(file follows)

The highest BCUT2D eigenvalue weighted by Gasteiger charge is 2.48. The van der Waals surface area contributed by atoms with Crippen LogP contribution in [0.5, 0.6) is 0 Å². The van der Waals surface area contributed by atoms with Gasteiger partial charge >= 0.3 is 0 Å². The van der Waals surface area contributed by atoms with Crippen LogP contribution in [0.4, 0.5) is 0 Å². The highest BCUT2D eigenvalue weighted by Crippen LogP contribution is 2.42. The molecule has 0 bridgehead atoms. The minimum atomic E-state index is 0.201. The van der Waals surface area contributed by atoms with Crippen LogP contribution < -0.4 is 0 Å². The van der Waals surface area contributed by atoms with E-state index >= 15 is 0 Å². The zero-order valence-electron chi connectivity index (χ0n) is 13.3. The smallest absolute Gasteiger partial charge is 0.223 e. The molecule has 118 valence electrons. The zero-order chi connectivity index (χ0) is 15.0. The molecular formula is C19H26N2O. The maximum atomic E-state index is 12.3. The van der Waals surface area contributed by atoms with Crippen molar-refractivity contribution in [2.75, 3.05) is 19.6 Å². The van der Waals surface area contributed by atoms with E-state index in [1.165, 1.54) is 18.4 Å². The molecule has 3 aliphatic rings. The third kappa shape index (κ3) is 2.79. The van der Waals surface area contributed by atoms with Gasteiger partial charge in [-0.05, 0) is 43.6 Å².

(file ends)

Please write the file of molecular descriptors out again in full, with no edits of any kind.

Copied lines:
The highest BCUT2D eigenvalue weighted by Gasteiger charge is 2.48. The van der Waals surface area contributed by atoms with Crippen LogP contribution in [0.5, 0.6) is 0 Å². The van der Waals surface area contributed by atoms with Gasteiger partial charge >= 0.3 is 0 Å². The van der Waals surface area contributed by atoms with Crippen LogP contribution in [0.4, 0.5) is 0 Å². The highest BCUT2D eigenvalue weighted by Crippen LogP contribution is 2.42. The molecule has 0 bridgehead atoms. The minimum atomic E-state index is 0.201. The van der Waals surface area contributed by atoms with Crippen LogP contribution < -0.4 is 0 Å². The van der Waals surface area contributed by atoms with E-state index >= 15 is 0 Å². The zero-order valence-electron chi connectivity index (χ0n) is 13.3. The smallest absolute Gasteiger partial charge is 0.223 e. The molecule has 118 valence electrons. The zero-order chi connectivity index (χ0) is 15.0. The molecular formula is C19H26N2O. The maximum atomic E-state index is 12.3. The van der Waals surface area contributed by atoms with Crippen molar-refractivity contribution in [2.75, 3.05) is 19.6 Å². The van der Waals surface area contributed by atoms with E-state index in [1.165, 1.54) is 18.4 Å². The molecule has 3 aliphatic rings. The third kappa shape index (κ3) is 2.79. The van der Waals surface area contributed by atoms with Gasteiger partial charge in [-0.05, 0) is 43.6 Å².